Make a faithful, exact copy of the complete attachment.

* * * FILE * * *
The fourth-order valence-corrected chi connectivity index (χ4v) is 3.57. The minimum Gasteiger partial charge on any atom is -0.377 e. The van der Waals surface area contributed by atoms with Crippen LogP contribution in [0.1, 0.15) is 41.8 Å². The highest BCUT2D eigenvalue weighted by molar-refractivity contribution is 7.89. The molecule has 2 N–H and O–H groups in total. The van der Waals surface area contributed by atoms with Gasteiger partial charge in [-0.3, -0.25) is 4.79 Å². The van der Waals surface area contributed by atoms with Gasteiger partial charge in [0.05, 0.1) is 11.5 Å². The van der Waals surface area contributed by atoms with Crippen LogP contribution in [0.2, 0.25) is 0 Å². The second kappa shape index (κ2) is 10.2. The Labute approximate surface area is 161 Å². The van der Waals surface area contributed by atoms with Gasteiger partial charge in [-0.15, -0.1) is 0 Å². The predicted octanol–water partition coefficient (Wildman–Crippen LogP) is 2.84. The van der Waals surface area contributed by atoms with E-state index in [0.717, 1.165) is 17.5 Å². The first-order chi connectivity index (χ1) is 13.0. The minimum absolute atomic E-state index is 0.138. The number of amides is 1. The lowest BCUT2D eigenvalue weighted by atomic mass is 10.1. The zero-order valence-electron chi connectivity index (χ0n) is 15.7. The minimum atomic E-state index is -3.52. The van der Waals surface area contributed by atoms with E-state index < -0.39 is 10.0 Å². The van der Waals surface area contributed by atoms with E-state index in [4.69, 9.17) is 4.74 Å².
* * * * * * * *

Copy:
The fourth-order valence-corrected chi connectivity index (χ4v) is 3.57. The minimum Gasteiger partial charge on any atom is -0.377 e. The van der Waals surface area contributed by atoms with Crippen LogP contribution in [0.1, 0.15) is 41.8 Å². The highest BCUT2D eigenvalue weighted by molar-refractivity contribution is 7.89. The molecule has 2 N–H and O–H groups in total. The van der Waals surface area contributed by atoms with Gasteiger partial charge in [-0.3, -0.25) is 4.79 Å². The van der Waals surface area contributed by atoms with Gasteiger partial charge in [0.05, 0.1) is 11.5 Å². The van der Waals surface area contributed by atoms with Crippen LogP contribution in [0.2, 0.25) is 0 Å². The second kappa shape index (κ2) is 10.2. The Labute approximate surface area is 161 Å². The van der Waals surface area contributed by atoms with Gasteiger partial charge in [-0.15, -0.1) is 0 Å². The predicted octanol–water partition coefficient (Wildman–Crippen LogP) is 2.84. The van der Waals surface area contributed by atoms with E-state index in [0.717, 1.165) is 17.5 Å². The first-order chi connectivity index (χ1) is 13.0. The minimum absolute atomic E-state index is 0.138. The number of amides is 1. The lowest BCUT2D eigenvalue weighted by atomic mass is 10.1. The zero-order valence-electron chi connectivity index (χ0n) is 15.7. The minimum atomic E-state index is -3.52. The van der Waals surface area contributed by atoms with E-state index < -0.39 is 10.0 Å². The van der Waals surface area contributed by atoms with E-state index in [4.69, 9.17) is 4.74 Å².